CITRIS researchers will soon have access to a new generation of high-performance supercomputers far more powerful than those available today. Known as petascale computers, these new machines will be capable of conducting 10^15 floating-point operations per second (petaflops). These parallel machines may employ more than a million processors and will be able to handle huge data sets. Until now, they have been mainly the domain of military and other national security applications. With the delivery of a new petascale computer to Lawrence Berkeley National Laboratory (LBNL), and with the possibility of a Berkeley team helping to host another one at Lawrence Livermore National Laboratory (LLNL), researchers working on climate analysis, genomics, environmental monitoring, protein analysis, earthquake, nanoscience, and other CITRIS-related fields will gain access to powerful new modeling tools within the next four years.
Before these new giants can be fully exploited, some big challenges must first be addressed. UC Berkeley computer science professor Katherine Yelick is working with colleagues in the Parallelism Lab to bring such CITRIS-type applications and the petascale hardware and systems software together.
"We are trying to expose the best features of the underlying hardware to the software," says Yelick. "The hardware designers are trying to innovate and put in fast networks or networks with very interesting connectivity patterns, and we want to take full advantage of that," she says.
Yelick has one foot in the world of system-level software and the other in that of hardware development, which makes her particularly valuable to the coordination effort. She and her team have developed new compilers and programming languages (one based on C and another based on Java) for the new petascale computers.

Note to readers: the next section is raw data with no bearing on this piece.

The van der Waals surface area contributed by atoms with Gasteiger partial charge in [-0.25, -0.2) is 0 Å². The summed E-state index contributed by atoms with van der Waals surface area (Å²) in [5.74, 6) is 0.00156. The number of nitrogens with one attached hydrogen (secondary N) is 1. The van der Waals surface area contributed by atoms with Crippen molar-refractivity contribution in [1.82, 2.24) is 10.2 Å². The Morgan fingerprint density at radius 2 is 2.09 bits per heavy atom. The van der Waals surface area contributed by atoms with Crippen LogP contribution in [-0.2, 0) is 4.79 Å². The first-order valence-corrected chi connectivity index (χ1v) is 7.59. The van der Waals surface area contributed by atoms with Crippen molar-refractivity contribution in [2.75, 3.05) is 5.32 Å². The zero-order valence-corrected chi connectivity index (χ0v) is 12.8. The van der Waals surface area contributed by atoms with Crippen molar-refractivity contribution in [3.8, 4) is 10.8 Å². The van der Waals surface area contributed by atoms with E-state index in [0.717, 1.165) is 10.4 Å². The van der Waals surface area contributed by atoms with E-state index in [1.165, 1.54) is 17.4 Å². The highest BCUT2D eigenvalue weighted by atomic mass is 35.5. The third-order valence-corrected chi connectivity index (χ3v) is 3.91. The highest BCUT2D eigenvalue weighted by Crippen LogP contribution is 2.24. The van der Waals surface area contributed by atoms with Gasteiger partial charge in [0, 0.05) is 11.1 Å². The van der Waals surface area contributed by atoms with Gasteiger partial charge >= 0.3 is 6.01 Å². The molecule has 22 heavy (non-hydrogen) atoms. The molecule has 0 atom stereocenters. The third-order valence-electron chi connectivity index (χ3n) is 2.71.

One big challenge is the problem of pacing and managing the information flow through hundreds of thousands of processors. "It is like trying to get a million people coordinated and doing their jobs at exactly the same time," says Yelick.
Petascale machines not only have more chips, but each chip has more processors than earlier generation supercomputers. Coordinating the flow and sharing of so much activity is a job requiring new algorithms and new approaches to applications programming, too, says Yelick.
This is a big problem because the work the computer is trying to do is not equally distributed among all of its processors. In modeling weather, for example, the Earth's surface can be divided into equal sized parts, and each given a dedicated processor. But if there is a hail storm somewhere, for example, there will suddenly be a lot of significant activity in the processors associated with those parts of the model. If the rest of the system has to wait for the processors working on the hailstorm, it can lose a lot of time, says Yelick.
In addition to such load imbalance issues, the team is working to minimize the time it takes for information to travel around these computers, some of which can be as big as a tennis court.
"Light travels pretty slowly," explains Demmel. "if processors on opposite sides of the computer have to send huge amounts of information back and forth, the time adds up fast."
I love that last quote. It's so true too for our business.
There's also an issue, fwiw, of making the models capable of scaling that high. A lot of algorithms top out around 1024 processors. we'll need to go explore a lot more in that mindspace if we're going to use 'millions' of processors for programs.